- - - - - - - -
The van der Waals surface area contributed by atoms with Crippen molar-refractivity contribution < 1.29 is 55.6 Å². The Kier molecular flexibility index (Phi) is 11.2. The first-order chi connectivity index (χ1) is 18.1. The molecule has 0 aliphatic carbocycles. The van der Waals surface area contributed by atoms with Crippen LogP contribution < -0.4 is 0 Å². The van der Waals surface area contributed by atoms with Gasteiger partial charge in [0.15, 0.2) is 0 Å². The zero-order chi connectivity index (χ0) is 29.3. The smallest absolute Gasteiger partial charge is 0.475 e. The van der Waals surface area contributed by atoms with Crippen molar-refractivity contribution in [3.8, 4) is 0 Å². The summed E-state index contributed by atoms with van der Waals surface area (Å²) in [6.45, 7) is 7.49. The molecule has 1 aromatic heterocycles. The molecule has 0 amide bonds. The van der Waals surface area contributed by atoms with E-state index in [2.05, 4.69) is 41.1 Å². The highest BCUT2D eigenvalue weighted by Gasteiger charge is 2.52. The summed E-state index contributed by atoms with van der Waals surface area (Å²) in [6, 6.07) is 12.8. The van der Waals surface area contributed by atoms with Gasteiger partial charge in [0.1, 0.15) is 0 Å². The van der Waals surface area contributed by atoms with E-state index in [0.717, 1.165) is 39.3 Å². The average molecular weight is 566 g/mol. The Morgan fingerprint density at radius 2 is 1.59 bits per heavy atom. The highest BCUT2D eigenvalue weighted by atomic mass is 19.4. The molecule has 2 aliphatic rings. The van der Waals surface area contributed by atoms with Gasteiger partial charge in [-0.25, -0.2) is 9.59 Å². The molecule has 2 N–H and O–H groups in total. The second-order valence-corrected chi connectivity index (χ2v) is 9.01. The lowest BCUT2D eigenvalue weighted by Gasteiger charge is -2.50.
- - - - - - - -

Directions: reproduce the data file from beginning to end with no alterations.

The van der Waals surface area contributed by atoms with Crippen molar-refractivity contribution < 1.29 is 55.6 Å². The Kier molecular flexibility index (Phi) is 11.2. The first-order chi connectivity index (χ1) is 18.1. The molecule has 0 aliphatic carbocycles. The van der Waals surface area contributed by atoms with Crippen LogP contribution < -0.4 is 0 Å². The van der Waals surface area contributed by atoms with Gasteiger partial charge in [0.15, 0.2) is 0 Å². The zero-order chi connectivity index (χ0) is 29.3. The smallest absolute Gasteiger partial charge is 0.475 e. The van der Waals surface area contributed by atoms with Crippen molar-refractivity contribution in [3.8, 4) is 0 Å². The summed E-state index contributed by atoms with van der Waals surface area (Å²) in [6.45, 7) is 7.49. The molecule has 1 aromatic heterocycles. The molecule has 0 amide bonds. The van der Waals surface area contributed by atoms with E-state index in [2.05, 4.69) is 41.1 Å². The highest BCUT2D eigenvalue weighted by Gasteiger charge is 2.52. The summed E-state index contributed by atoms with van der Waals surface area (Å²) in [6, 6.07) is 12.8. The van der Waals surface area contributed by atoms with Gasteiger partial charge in [0.1, 0.15) is 0 Å². The van der Waals surface area contributed by atoms with E-state index in [0.717, 1.165) is 39.3 Å². The average molecular weight is 566 g/mol. The Morgan fingerprint density at radius 2 is 1.59 bits per heavy atom. The highest BCUT2D eigenvalue weighted by atomic mass is 19.4. The molecule has 2 aliphatic rings. The van der Waals surface area contributed by atoms with Gasteiger partial charge in [-0.25, -0.2) is 9.59 Å². The molecule has 2 N–H and O–H groups in total. The second-order valence-corrected chi connectivity index (χ2v) is 9.01. The lowest BCUT2D eigenvalue weighted by Gasteiger charge is -2.50.